"As I learned while researching a book about John, the SEAL ground commander, Cmdr. Tim Szymanski, had stupidly and with great hubris insisted on insertion being that night."
Editor's Note: The following is an op-ed. The opinions expressed are those of the author, and do not necessarily reflect the views of Task & Purpose.
Air Force Master Sgt. John "Chappy" Chapman is my brother. As one of an elite group, Air Force Combat Control — the deadliest and most badass band of brothers to walk a battlefield — John gave his life on March 4, 2002 for brothers he never knew.
They were the brave men who comprised a Quick Reaction Force (QRF) that had been called in to rescue the SEAL Team 6 team (Mako-30) with whom he had been embedded, which left him behind on Takur Ghar, a desolate mountain in Afghanistan that topped out at over 10,000 feet.
As I learned while researching a book about John, the SEAL ground commander, Cmdr. Tim Szymanski, had stupidly and with great hubris insisted on insertion being that night. After many delays, the mission should and could have been pushed one day, but Szymanski ordered the team to proceed as planned, and Britt "Slab" Slabinski, John's team leader, fell into step after another SEAL team refused the mission.
But the "plan" went even more south when they made the rookie move to insert directly atop the mountain — right into the hands of the bad guys they knew were there.
She's photographed every major war of the last 20 years. Marine Corps boot camp was something else entirely
Conflict photographer Lynsey Addario's seen a hell of a lot of combat over the past twenty years. She patrolled Afghanistan's Helmand Province with the Marines, accompanied the Army on night raids in Baghdad, took artillery fire with rebel fighters in Libya and has taken photos in countless other wars and humanitarian disasters around the world.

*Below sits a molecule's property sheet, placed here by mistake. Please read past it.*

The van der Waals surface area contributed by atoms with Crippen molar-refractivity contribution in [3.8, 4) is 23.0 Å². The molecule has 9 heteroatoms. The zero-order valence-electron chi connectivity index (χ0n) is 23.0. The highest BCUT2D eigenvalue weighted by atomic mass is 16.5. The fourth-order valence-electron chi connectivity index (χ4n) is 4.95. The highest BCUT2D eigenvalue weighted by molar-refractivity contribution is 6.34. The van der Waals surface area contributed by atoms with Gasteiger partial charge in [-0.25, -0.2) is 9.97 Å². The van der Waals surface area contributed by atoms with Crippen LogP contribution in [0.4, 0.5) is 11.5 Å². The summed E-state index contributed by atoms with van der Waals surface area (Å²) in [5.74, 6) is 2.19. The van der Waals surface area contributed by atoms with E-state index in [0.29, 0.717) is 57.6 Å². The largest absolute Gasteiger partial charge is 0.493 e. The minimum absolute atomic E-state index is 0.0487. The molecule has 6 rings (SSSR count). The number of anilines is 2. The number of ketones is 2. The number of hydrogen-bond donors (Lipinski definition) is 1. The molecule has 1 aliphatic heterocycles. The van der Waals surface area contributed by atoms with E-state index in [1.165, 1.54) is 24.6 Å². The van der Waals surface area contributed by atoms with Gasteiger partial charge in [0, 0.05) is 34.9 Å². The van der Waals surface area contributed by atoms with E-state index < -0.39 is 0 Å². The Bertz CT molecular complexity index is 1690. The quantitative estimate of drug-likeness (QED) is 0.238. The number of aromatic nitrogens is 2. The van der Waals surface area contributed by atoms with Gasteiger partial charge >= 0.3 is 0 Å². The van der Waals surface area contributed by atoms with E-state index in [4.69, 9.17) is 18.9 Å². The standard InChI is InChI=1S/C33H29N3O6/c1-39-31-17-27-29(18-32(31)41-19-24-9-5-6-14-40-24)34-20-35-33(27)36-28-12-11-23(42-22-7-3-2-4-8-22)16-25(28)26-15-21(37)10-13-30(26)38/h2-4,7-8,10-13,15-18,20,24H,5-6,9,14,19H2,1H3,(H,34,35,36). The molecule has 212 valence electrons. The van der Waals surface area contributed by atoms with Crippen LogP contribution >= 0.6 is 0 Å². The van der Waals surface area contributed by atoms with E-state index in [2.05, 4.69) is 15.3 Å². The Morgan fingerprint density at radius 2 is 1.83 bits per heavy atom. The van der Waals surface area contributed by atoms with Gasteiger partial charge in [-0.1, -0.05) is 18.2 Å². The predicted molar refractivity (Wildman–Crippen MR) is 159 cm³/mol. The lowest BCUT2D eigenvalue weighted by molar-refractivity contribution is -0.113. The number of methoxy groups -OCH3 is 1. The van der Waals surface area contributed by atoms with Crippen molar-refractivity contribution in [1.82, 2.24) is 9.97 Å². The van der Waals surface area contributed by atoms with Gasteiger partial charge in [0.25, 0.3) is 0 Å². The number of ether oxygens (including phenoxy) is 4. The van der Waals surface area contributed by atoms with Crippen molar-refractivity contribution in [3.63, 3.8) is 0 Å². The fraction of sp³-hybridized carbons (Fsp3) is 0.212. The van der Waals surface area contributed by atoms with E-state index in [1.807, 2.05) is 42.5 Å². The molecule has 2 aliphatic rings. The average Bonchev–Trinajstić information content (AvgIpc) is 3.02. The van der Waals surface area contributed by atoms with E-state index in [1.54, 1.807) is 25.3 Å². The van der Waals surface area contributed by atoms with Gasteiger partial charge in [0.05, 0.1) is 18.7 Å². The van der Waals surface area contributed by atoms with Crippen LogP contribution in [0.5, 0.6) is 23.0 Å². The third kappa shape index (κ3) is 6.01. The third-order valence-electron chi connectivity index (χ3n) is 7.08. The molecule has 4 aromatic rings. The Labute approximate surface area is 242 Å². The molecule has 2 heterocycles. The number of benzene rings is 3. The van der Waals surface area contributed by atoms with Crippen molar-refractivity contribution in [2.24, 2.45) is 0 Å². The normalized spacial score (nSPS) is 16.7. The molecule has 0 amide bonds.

Along the way, Addario captured images of plenty of women serving with pride in uniform, not only in the U.S. armed forces, but also on the battlefields of Syria, Colombia, South Sudan and Israel. Her photographs are the subject of a new article in the November 2019 special issue of National Geographic, "Women: A Century of Change," the magazine's first-ever edition written and photographed exclusively by women.
The photos showcase the wide range of goals and ideals for which these women took up arms. Addario's work includes captivating vignettes of a seasoned guerrilla fighter in the jungles of Colombia; a team of Israeli military police patrolling the streets of Jerusalem; and a unit of Kurdish women guarding ISIS refugees in Syria. Some fight to prove themselves, others seek to ignite social change in their home country, and others do it to liberate other women from the grip of ISIS.
Addario visited several active war zones for the piece, but she found herself shaken by something much closer to home: the Marine Corps Recruit Depot at Parris Island, South Carolina.
Addario discussed her visit to boot camp and her other travels in an interview with Task & Purpose, which has been lightly edited for length and clarity.
An Army staff sergeant who "represents the very best of the 101st Airborne Division" has finally received a Silver Star for his heroic actions during the Battle of the Bulge after a 75-year delay.
On Sunday, Staff Sgt. Edmund "Eddie" Sternot was posthumously awarded with a Silver Star for his heroics while leading a machine gun team in the Ardennes Forest. The award, along with Sternot's Bronze Star and Purple Heart, was presented to his only living relative, Sternot's first cousin, 80-year-old Delores Sternot.
U.S. special operations forces are currently field testing a lightweight combat armor designed to cover more of an operator's body than previous protective gear, an official told Task & Purpose.
The armor, called the Lightweight Polyethylene (PE) Armor for Extremity Protection, is one of a handful of subsystems to come out of U.S. Special Operations Command's Tactical Assault Light Operator Suit (TALOS) effort that media outlets dubbed the "Iron Man suit," Navy Lieutenant Cmdr. Tim Hawkins, a SOCOM spokesman, told Task & Purpose on Wednesday.